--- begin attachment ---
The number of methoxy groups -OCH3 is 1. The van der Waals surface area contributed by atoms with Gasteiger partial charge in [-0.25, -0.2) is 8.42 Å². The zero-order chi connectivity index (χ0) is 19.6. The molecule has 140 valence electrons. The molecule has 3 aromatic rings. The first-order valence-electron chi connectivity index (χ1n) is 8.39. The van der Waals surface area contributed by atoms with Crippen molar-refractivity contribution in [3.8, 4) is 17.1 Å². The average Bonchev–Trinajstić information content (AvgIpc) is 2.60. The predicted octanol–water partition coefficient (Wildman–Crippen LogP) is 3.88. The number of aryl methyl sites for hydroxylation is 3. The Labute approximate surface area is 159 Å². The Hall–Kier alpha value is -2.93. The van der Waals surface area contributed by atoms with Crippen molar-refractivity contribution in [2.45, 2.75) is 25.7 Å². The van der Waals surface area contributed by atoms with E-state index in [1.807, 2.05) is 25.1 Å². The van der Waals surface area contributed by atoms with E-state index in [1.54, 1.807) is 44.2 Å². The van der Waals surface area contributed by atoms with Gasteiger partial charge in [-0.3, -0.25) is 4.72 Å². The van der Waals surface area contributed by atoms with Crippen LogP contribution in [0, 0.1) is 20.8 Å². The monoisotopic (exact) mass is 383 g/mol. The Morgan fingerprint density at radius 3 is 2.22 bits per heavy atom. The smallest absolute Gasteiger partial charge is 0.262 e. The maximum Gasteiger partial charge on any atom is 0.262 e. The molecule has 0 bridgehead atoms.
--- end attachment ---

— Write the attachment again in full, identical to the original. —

The number of methoxy groups -OCH3 is 1. The van der Waals surface area contributed by atoms with Gasteiger partial charge in [-0.25, -0.2) is 8.42 Å². The zero-order chi connectivity index (χ0) is 19.6. The molecule has 140 valence electrons. The molecule has 3 aromatic rings. The first-order valence-electron chi connectivity index (χ1n) is 8.39. The van der Waals surface area contributed by atoms with Crippen molar-refractivity contribution in [3.8, 4) is 17.1 Å². The average Bonchev–Trinajstić information content (AvgIpc) is 2.60. The predicted octanol–water partition coefficient (Wildman–Crippen LogP) is 3.88. The number of aryl methyl sites for hydroxylation is 3. The Labute approximate surface area is 159 Å². The Hall–Kier alpha value is -2.93. The van der Waals surface area contributed by atoms with Crippen molar-refractivity contribution in [2.45, 2.75) is 25.7 Å². The van der Waals surface area contributed by atoms with E-state index in [1.807, 2.05) is 25.1 Å². The van der Waals surface area contributed by atoms with E-state index in [1.54, 1.807) is 44.2 Å². The van der Waals surface area contributed by atoms with Gasteiger partial charge in [-0.3, -0.25) is 4.72 Å². The van der Waals surface area contributed by atoms with Crippen LogP contribution in [0, 0.1) is 20.8 Å². The monoisotopic (exact) mass is 383 g/mol. The Morgan fingerprint density at radius 3 is 2.22 bits per heavy atom. The smallest absolute Gasteiger partial charge is 0.262 e. The maximum Gasteiger partial charge on any atom is 0.262 e. The molecule has 0 bridgehead atoms.